Total construction expenditures rose further in December 2020 to $1,490.4 billion, a 1.0 percent gain on the revised November estimate of $1,475.6 billion, according to the U.S. Census Bureau. Despite a health crisis that marred most of 2020, year on year the figure is 5.7 percent above the December 2019 estimate of $1,410.3 billion.
The report goes on to note that the value of construction in 2020 was $1,429.7 billion, 4.7 percent above the $1,365.1 billion spent in 2019. Even though the economy is still in a rebuilding mode and reeling from the effects of the global pandemic, the construction sectors continue to be a bright spot. Construction accounts for about 45 percent of total U.S. steel consumption. See the end of this report for more background on the Construction Put In Place (CPIP) data used in this analysis.
Although construction has been impacted by the global pandemic, it has not suffered nearly as much as manufacturing due largely to pre-funded construction projects. Nevertheless, the positive momentum seen from August 2019 through April 2020 has been steadily eroding since, as seen by the growth trend arrows (Table 1). Through December, only non-residential buildings were noting a decrease on a rolling three- and 12-month basis. State and local, infrastructure and other categories have all been edging down, however. Private, federal and residential construction remain on an upward move, with residential construction still taking center stage.
Figures 1, 2, 6, 7 and 9 in this analysis use the same rolling format to smooth out variation and eliminate seasonality. We consider four sectors within total construction: non-residential, residential, infrastructure and other (industrial, utilities and power). Figure 1 shows total construction expenditures on a rolling 12-month basis as the blue line and the rolling three-month year-over-year growth rate as the orange bars.
Table 2 shows the breakdown of private expenditures into residential and non-residential and their subsectors. The growth rate of private construction in three months through December 2020 was a negative 10.2 percent, down from a negative 9.2 percent the month prior. Despite the steady fall for non-residential, a strong growth trend in both single- and multi-family residential construction has been notable in maintaining an overall upward trend (Figure 2).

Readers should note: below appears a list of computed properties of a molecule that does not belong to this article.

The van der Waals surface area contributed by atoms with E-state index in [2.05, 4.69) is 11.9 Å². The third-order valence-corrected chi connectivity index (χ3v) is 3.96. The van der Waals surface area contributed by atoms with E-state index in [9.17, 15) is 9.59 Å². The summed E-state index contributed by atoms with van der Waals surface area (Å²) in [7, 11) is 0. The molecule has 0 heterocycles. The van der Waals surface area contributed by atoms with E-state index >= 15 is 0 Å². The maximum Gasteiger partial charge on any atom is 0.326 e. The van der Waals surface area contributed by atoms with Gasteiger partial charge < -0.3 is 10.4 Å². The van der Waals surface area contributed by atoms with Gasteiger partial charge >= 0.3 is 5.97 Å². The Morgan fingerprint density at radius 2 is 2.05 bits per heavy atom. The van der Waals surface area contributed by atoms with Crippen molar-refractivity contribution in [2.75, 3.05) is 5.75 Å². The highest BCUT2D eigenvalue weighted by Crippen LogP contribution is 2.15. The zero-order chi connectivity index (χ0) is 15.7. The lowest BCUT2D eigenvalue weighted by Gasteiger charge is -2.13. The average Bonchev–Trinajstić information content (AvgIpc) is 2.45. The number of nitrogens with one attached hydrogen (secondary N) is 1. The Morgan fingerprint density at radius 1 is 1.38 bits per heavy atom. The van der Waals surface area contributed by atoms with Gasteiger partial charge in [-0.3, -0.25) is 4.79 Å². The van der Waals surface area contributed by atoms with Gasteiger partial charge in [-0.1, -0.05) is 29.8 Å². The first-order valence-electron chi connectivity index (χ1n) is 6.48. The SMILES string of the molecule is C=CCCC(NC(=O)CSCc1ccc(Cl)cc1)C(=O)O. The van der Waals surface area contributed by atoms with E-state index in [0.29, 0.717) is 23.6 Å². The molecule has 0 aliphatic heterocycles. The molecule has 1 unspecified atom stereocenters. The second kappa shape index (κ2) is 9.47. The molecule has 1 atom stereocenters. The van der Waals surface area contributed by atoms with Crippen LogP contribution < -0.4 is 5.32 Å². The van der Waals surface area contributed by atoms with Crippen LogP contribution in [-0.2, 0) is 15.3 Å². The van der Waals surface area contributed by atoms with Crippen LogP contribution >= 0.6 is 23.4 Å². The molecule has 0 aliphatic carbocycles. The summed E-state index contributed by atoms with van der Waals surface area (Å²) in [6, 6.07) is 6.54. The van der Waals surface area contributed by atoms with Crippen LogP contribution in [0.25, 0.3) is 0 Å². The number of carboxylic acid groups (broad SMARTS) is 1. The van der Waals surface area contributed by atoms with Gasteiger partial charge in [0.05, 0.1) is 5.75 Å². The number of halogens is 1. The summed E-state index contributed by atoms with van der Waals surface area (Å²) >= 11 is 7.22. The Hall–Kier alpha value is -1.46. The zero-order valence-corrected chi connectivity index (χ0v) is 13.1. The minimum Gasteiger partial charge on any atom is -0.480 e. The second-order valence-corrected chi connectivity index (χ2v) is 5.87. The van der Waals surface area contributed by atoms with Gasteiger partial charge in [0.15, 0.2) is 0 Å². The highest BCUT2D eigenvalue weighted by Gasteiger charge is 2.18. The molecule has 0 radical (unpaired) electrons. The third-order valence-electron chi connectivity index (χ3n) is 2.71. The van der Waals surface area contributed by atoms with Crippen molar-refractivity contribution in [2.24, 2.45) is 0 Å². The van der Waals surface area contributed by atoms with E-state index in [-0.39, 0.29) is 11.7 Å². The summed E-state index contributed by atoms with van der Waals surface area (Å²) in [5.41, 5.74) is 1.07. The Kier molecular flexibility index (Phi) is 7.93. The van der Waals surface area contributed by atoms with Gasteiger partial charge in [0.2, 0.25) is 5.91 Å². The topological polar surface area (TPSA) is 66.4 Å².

Excluding property improvements, single-family residential expanded by 19.2 percent in three months through December, up from 13.8 percent in November (Table 2). Multi-family residential expanded by 18.2 percent, also with positive momentum. Seven of the nine sectors within non-residential construction remained on a declining trend and momentum was negative for all except transportation and religious buildings. The CPIP that is the main focus of this report is based on spending work as it proceeds; the value of a project is spread out from the project’s start to its completion. The Census Bureau reports separately on construction starts in which data for the whole project is entered into the database when ground is broken
Figure 4 shows total housing starts in four regions with the South being the strongest and the Northeast the weakest. All four regions suffered major declines in 2020 beginning in March but have partially recovered since May. The National Association of Home Builders optimism index crashed in April and recovered each month May through December as shown in Figure 5.
State and Local Construction
Total S&L expenditures recovered more slowly than private work from the last recession and are again showing a delayed reaction though with largely positive numbers. However, the growth trend remains on the decline (Table 3). In three months through December, only health care had positive momentum. Educational is by far the largest subsector of S&L non-residential buildings at $6.3 billion in December. Figure 6 shows the history of total S&L expenditures.
Infrastructure expenditures have seen growth since January 2019. Year over year, the growth of infrastructure expenditures in three months through December was 5.7 percent, up from 3.2 percent the month prior. Highways and streets including pavement and bridges account for almost three-quarters of total infrastructure expenditures. Highway pavement is the main subcomponent of highways and streets and had a 7.2 percent growth in three months through December. Bridge expenditures have had a double-digit contraction rate every month since September 2019. Table 4 shows the breakdown of infrastructure expenditures in three months and 12 months through December and Figure 7 shows the rolling 12-month history of infrastructure expenditures and the year-over-year growth rate.
Total Building Construction Including Residential
Figure 8 compares year-to-date expenditures for the construction of the various building sectors for 2019 and 2020. Single-family residential is dominant with 2020 expenditures totalling $301.9 billion annualized.
Figure 9 shows total expenditures and growth of non-residential building construction. Growth has slowed every month since November 2019 and in December 2020 reached negative 7.0 percent.
Explanation: Each month, the Commerce Department issues its Construction Put in Place (CPIP) data, usually on the first working day covering activity one month and one day earlier. There are three major categories based on funding source: private, state and local, and federal. Within these three groups are about 120 subcategories of construction projects. At SMU, we analyze the expenditures from the three funding categories to provide a concise summary of the steel-consuming sectors.
By David Schollaert firstname.lastname@example.org
David SchollaertRead more from David Schollaert
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